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IEEFA Australia: Coal lobbyists claim commitment to Paris Agreement targets, five years after their members did

June 22, 2020
Tim Buckley

Coal lobbyists from the Minerals Council of Australia (MCA) have released their new Paris Agreement Alignment policy. This is their latest figleaf to reference climate science even as they continue to advocate for delay and obfuscation.

Worker layoffs and coal mine closure plans are accelerating

In their support, the Queensland Resources Council’s (QRC) coal lobbyists continue to trumpet Queensland coal as the ‘cleanest’ in the world – which selectively refers to its higher energy but also much higher ash content to coal from Indonesia, for instance – despite it being 100% more emissions-intensive than renewable energy and entirely unaligned with investor demands to accelerate the phase-out of thermal coal use globally.

MCA’s new policy advocates for the development of “emissions-friendly automation” which in plain English means computerised systems and job losses, even as Adani builds what it claims will be the world’s most labour-intensive new HALE thermal coal mine. [NB: HALE stands for High Ash Low Energy coal, as opposed to the slightly less emissions-intensive HELE coal-fired power plant technologies that are 100% more emissions and water intensive than renewable energy].

Recent press reports note worker layoffs and coal mine closure plans are accelerating, a clear reflection of the 25% fall in seaborne thermal coal prices in 2020, even as liquefied natural gas (LNG) prices have slumped more than 60% in the same period.

CHINA HAS SEEN A 20% DECLINE IN COAL IMPORTS IN MAY 2020, an early reflection of the move towards far greater domestic self-reliance as the progressive commissioning of new, high-voltage, direct current grid upgrades allows the development of ‘coal by wire’, as coal power generation and renewables progressively relocate to western China.

Meanwhile, Indian coal imports also dropped 20% year-on-year in May 2020 as India’s Coal Minister continues to ramp up policies to progressively phase down reliance on thermal coal imports in favour of ever-lower-cost renewable energy and domestic coal mining.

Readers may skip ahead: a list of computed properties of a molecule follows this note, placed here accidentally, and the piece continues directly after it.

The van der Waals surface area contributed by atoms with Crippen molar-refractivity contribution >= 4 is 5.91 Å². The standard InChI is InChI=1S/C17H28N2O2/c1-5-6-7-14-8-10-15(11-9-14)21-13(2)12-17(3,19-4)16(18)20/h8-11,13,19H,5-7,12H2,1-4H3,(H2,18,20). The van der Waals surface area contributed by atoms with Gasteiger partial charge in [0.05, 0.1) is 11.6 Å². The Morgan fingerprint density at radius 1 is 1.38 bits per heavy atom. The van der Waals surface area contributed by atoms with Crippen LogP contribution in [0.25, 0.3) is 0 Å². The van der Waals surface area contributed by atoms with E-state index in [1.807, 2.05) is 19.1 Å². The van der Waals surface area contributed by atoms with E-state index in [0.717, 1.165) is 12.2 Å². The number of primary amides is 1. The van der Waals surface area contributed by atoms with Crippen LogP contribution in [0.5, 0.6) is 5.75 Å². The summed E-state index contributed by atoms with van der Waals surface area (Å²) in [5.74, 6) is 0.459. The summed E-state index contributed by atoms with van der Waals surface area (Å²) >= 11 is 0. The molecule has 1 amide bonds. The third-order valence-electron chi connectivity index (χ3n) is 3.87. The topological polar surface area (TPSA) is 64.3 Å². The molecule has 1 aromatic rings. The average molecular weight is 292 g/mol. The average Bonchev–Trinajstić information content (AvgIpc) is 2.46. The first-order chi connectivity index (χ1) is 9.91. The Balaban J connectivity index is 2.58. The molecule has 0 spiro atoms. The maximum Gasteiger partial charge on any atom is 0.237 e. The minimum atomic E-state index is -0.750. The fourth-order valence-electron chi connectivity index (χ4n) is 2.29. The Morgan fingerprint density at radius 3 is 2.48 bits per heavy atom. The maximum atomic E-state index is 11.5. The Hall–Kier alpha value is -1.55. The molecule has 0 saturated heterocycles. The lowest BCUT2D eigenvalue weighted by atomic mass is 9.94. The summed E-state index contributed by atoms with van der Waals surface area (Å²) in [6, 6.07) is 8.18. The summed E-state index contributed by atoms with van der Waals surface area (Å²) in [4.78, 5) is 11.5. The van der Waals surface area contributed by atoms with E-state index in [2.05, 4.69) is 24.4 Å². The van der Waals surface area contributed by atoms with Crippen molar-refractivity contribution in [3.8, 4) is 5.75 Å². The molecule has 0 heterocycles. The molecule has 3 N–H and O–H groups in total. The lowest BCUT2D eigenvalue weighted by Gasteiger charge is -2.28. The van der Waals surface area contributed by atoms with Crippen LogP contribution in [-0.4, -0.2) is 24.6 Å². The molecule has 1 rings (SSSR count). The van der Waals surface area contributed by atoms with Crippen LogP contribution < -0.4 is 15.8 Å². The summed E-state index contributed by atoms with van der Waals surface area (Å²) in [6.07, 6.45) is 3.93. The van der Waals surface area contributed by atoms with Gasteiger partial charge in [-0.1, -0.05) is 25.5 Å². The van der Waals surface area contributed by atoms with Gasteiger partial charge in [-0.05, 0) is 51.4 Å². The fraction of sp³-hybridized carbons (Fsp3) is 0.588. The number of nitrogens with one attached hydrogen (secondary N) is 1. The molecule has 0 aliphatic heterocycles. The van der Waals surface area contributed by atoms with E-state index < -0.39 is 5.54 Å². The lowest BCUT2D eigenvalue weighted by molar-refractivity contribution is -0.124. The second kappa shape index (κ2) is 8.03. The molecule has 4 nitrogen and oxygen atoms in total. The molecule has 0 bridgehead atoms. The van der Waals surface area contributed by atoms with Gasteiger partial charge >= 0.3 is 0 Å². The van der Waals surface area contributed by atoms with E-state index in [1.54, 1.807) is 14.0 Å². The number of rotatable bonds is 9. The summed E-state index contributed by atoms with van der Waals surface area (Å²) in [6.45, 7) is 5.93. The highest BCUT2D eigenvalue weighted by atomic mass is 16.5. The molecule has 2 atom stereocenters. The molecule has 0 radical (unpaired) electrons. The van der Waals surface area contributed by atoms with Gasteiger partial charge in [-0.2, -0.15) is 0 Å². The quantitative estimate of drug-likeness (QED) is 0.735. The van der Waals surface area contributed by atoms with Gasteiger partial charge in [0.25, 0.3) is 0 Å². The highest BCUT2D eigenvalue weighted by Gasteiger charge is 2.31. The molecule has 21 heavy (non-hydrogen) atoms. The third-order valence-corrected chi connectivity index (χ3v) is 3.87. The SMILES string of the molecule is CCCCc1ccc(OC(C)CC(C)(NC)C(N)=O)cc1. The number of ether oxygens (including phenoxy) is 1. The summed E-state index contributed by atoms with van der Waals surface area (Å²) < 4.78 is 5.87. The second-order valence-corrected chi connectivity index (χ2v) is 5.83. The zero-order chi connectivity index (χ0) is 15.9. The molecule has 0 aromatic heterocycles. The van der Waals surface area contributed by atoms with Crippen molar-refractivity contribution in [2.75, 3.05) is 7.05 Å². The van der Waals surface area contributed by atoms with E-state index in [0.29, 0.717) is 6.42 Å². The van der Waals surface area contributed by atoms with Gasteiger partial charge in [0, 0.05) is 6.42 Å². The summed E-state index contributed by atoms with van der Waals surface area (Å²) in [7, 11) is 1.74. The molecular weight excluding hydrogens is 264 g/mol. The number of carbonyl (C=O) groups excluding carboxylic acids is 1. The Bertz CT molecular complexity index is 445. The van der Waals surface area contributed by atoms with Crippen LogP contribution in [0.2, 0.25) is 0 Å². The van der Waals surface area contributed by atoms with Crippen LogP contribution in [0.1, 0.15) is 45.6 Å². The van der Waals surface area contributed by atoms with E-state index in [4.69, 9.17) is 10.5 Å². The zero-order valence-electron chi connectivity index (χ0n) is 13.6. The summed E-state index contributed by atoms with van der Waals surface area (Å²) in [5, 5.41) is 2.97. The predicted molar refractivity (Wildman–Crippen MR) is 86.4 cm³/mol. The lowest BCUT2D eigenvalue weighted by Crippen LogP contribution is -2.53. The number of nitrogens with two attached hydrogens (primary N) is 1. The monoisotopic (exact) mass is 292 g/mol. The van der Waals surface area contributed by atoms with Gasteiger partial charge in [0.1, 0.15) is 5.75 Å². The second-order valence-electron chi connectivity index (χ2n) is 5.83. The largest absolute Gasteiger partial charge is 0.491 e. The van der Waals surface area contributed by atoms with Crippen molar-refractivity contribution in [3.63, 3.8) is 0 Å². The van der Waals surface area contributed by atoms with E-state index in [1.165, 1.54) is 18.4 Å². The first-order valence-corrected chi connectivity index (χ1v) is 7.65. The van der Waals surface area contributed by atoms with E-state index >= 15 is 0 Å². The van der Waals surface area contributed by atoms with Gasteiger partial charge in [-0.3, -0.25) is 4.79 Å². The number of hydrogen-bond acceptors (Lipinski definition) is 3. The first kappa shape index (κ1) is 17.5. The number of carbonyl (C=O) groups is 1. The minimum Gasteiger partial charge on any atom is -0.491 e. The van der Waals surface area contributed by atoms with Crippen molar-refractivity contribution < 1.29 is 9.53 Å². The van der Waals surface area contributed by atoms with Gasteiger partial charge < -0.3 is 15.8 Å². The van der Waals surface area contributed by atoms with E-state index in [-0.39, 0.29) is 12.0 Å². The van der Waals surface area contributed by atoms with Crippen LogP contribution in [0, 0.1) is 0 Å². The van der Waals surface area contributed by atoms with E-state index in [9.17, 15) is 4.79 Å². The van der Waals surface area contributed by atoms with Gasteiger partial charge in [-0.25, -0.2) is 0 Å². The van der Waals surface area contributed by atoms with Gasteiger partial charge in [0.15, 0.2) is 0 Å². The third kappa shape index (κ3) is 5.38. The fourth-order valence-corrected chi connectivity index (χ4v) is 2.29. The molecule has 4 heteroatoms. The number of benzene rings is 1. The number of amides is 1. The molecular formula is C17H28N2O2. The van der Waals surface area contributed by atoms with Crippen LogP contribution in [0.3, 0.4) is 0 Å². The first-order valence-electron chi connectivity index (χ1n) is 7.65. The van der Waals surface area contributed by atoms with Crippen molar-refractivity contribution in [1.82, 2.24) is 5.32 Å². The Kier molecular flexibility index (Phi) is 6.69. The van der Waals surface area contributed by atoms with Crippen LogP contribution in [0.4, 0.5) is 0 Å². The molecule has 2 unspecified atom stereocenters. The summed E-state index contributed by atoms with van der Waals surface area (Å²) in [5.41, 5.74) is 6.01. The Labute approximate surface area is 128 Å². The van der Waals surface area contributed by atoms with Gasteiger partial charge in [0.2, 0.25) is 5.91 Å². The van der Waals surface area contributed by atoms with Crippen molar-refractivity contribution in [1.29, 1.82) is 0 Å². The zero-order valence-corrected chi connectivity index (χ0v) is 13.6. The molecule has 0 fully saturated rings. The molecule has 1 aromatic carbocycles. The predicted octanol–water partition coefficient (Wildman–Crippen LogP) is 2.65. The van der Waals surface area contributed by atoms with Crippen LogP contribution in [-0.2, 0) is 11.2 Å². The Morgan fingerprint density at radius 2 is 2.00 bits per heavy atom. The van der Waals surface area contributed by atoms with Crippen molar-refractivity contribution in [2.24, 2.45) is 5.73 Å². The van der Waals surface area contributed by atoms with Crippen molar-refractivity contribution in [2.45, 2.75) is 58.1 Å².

This month has seen chairman Gautam Adani highlight that while fossil fuels will co-exist with renewable energy with “both supplementing each other in the near future”, the pendulum will swing “decidedly in favour of renewables in the long-term.” Adani bases this very optimistic view on the fact that: “The price of solar modules has dropped 99% over the past 40 years. Given what I see, I expect prices to drop by an additional 99% over the next 40 years – probably reducing the marginal cost of electricity to zero.”

THE MCA IS UNDER INCREASING PRESSURE TO ALIGN ITS LOBBYING EFFORTS WITH ITS MINING CONSTITUENTS, rather than predominantly working on behalf of the loud, but increasingly obsolete, thermal coal sector. Global mining and energy companies such as BP have already exited MCA membership, while firms such as BHP and Rio Tinto are under increasing investor pressure to align their actions and lobbyist funding with their green rhetoric.

The price of solar modules has dropped 99% over the past 40 years

Global capital is increasingly divesting from the coal-fired power sector. Some 136 globally significant financial institutions now have formal divestment policies. Following on from BlackRock’s landmark statement highlighting “A Fundamental Reshaping of Finance”, in the year-to-date in 2020, IEEFA has tracked 38 new or enhanced coal exit policy announcements, almost double the rate seen last year.

LAST WEEK SUNCORP JOINED THE RE100, marking the latest Australian financial major to join this global group committed to the Paris Climate Agreement and net zero emission targets. Suncorp updated its new formal coal exclusion policy in July 2019, the same time it announced a 45% profit slump due to the financial costs of climate change.